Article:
Well, that is a brief overview of how to look at your Processor configuration (whether you are using a physical machine or a Virtual Machine), and how to change your CPU socket / core configurations using VMware vSphere or Workstation. The two uses I can think of as stated above are for licensing issues, or issues where you are being limited by what your guest OS can handle in terms of physical CPUs. Feel free to chime in, in the comments below if you can think of any other uses this may have, or if spot a mistake anywhere!

Installing and registering Balsamiq Mockups for a Terminal Server (Remote Desktop Server) environment


A bit of a specialised how-to here, but this is the process I did to allow this Adobe Air application to run on a Terminal Server (now known as Remote Desktop Session Host Server) environment for multiple users. The issue with just installing it for all users to start with, is that the licensing information that you register does not apply to all users. This is because license information is stored in each single user’s local profile / Documents (therefore is not applicable to all users). Here is the process I did to install the software and allow all users with access to the software to run it in licensed mode. (As well as a quick section on creating a security group to restrict access to the software based on group membership).


1. Install Mockups using terminal services install mode from the command line.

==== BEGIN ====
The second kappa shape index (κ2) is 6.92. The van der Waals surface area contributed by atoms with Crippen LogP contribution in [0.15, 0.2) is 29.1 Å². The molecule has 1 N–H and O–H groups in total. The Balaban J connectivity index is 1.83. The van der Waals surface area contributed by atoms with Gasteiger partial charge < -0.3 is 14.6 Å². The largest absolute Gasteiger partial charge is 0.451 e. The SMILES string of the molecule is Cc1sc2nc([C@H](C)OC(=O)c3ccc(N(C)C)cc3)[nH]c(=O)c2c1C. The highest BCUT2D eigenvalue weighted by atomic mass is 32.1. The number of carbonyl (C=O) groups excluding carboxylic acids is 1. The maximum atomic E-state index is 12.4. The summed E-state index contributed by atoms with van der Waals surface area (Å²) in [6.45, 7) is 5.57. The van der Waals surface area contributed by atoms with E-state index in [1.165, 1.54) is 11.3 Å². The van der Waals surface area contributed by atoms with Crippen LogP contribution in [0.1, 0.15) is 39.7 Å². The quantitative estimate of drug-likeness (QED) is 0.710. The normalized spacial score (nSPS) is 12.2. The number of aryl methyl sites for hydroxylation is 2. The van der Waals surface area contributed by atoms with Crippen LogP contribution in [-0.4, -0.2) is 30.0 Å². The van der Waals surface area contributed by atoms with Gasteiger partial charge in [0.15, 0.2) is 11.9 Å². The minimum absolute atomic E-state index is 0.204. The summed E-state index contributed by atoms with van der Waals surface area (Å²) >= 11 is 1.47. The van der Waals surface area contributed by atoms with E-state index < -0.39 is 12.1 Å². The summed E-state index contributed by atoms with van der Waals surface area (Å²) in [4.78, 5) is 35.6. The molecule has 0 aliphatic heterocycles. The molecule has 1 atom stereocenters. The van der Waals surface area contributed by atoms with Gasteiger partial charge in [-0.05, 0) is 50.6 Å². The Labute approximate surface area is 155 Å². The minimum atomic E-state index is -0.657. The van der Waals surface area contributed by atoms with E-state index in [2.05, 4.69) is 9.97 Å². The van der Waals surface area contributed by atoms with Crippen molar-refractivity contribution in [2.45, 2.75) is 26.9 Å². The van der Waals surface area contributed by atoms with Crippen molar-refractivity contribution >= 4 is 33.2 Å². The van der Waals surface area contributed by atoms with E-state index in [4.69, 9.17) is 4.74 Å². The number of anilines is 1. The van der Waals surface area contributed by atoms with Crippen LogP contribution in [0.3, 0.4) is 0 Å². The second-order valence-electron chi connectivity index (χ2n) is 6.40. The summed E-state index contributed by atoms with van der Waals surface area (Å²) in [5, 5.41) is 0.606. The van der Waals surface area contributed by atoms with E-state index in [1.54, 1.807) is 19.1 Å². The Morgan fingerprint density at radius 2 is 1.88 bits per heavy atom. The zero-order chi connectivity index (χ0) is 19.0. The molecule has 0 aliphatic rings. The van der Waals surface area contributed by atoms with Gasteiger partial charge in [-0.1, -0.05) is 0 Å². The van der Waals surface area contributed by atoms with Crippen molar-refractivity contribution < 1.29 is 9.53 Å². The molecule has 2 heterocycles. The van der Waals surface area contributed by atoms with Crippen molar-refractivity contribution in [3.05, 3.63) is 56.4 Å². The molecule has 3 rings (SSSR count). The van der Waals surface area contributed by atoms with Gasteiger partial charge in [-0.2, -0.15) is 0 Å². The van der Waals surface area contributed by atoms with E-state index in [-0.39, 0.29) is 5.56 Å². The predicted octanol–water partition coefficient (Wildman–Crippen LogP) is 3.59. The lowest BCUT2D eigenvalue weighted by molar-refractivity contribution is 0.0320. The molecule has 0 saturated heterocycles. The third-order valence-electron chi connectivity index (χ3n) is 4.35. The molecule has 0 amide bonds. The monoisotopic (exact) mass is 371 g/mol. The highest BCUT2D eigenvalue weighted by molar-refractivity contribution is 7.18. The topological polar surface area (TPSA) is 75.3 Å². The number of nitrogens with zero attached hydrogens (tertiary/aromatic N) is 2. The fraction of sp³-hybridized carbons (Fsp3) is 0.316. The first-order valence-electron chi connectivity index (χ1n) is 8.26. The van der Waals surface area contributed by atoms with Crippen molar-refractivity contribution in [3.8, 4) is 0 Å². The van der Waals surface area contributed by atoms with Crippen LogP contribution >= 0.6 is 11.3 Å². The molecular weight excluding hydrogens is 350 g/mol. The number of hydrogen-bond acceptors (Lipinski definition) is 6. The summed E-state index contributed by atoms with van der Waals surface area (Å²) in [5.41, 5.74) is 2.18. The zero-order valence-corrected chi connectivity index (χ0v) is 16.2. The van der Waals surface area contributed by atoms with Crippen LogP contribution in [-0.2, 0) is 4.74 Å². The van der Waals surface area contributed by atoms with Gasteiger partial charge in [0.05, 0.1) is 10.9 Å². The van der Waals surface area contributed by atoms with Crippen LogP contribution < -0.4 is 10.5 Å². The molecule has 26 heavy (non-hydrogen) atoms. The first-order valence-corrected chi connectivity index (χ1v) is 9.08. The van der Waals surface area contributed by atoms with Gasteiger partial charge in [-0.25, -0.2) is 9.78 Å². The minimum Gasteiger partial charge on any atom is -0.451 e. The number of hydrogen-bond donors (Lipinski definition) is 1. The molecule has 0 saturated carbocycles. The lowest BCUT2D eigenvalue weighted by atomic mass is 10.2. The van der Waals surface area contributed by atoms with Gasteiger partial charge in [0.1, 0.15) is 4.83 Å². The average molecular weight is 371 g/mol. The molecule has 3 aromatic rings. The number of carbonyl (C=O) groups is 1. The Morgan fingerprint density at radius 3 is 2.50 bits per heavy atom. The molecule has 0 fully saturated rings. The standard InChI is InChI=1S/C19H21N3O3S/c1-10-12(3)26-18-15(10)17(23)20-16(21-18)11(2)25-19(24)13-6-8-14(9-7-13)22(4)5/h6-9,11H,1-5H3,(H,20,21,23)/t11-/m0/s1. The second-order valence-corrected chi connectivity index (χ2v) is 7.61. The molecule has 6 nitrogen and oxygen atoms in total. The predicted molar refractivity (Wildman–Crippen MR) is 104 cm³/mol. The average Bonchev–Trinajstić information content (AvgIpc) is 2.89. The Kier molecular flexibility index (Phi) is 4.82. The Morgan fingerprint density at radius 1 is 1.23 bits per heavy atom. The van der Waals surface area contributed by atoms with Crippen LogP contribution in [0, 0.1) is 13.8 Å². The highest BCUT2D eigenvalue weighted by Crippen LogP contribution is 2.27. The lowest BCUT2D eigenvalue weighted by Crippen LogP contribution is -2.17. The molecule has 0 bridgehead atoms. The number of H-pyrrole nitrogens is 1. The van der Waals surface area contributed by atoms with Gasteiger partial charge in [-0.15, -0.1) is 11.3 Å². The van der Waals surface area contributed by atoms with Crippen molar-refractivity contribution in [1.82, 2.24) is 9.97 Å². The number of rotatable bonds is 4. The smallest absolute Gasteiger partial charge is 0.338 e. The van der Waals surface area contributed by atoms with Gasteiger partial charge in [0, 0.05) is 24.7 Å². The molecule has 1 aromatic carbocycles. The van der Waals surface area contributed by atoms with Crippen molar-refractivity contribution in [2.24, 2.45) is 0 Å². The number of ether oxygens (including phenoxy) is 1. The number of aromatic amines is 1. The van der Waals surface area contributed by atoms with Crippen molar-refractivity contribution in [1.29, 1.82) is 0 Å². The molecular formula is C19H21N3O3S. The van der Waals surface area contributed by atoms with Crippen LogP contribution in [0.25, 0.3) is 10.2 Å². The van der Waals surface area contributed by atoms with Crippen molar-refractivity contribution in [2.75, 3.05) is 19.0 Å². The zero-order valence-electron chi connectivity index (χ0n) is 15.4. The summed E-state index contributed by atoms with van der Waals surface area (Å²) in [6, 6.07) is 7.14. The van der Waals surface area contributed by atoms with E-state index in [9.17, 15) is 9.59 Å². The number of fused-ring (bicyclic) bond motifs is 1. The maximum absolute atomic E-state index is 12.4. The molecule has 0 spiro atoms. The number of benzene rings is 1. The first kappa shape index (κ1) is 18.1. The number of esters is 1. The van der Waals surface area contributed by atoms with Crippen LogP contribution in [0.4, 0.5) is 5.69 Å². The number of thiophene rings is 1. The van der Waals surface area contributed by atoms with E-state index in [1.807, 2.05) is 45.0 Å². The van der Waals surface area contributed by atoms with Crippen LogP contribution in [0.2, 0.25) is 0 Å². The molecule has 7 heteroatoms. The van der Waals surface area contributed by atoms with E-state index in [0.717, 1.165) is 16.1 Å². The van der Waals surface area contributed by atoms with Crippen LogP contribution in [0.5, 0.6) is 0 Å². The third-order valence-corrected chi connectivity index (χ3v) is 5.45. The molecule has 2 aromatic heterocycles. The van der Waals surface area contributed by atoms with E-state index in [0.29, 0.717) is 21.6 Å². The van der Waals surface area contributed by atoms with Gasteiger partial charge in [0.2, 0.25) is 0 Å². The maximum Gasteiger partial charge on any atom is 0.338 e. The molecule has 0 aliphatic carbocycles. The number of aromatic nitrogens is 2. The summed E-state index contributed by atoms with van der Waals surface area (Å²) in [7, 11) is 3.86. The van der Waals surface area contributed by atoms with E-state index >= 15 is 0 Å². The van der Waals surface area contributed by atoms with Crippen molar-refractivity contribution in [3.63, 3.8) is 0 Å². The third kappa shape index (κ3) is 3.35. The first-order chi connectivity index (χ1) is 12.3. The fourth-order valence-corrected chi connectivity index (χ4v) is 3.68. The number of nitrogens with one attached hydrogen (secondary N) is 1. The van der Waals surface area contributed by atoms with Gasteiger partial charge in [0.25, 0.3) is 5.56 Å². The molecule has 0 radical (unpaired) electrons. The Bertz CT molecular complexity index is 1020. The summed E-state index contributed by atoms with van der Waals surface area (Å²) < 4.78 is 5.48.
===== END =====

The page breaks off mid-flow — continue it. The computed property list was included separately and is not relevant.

change user /install

MockupsForDesktop.exe -silent -desktopShortcut -programMenu -location "C:\Program files" -allowDownload

– Run the application from the start menu, then exit. Now use the command line to set the server back to execute mode.

change user /execute

2. Navigate to C:\Program Files\Balsamiq Mockups

– Create a new batch file (for example RegisterStartBalsamiqMockups.bat) in this folder and enter the following as content:

"Balsamiq Mockups.exe" register "Your registered company name" yourlonglicensekeynumber

– Save this batch file and close it.

– Now open the Local Profiles Folder for the terminal server, and navigate to \All Users\Start Menu\Programs

– Right click and drag your batch file into your \All Users\Start Menu\Programs folder and select to create a new shortcut.

– Right click your shortcut and change the icon to use the Icon from the Balsamiq Mockups.exe if you wish to make it look better.

– Also change the “Run” parameter to “Minimized” in the shortcut properties window and then OK this.

– Rename the shortcut to something user friendly, then remove the actual Balsamiq Mockups shortcut that the silent installer put in there earlier.


Now login with a normal Terminal Server user, and they should have the new shortcut file available in the start menu. Ensure they use this to start the application. It will register the license key each time they start the application, but it at least provides a way to automatically register the application for any user running the software.

Finally, ensure you set up a security group in Active Directory called “Balsamiq Mockups Users” and add only the users that are licensed for the software to this security group as members. Right-click the executable in C:\Program Files\Balsamiq Mockups for the application, go to properties, security, then remove the “Domain Users” or “All Users” groups from this executable (Effectively preventing them from running it). Add the “Balsamiq Mockups Users” security group in the place of the domain users group, and allow Read and Read & Execute permissions.

Now only the members of this security group (licensed for the software) will be able to run the software.

Hope that helps those of you looking to get this done. While this may not be a very general instruction set or how-to, some of the above principles can be used elsewhere – for example the security group method can be used to restrict access to certain applications within your organization for specific users.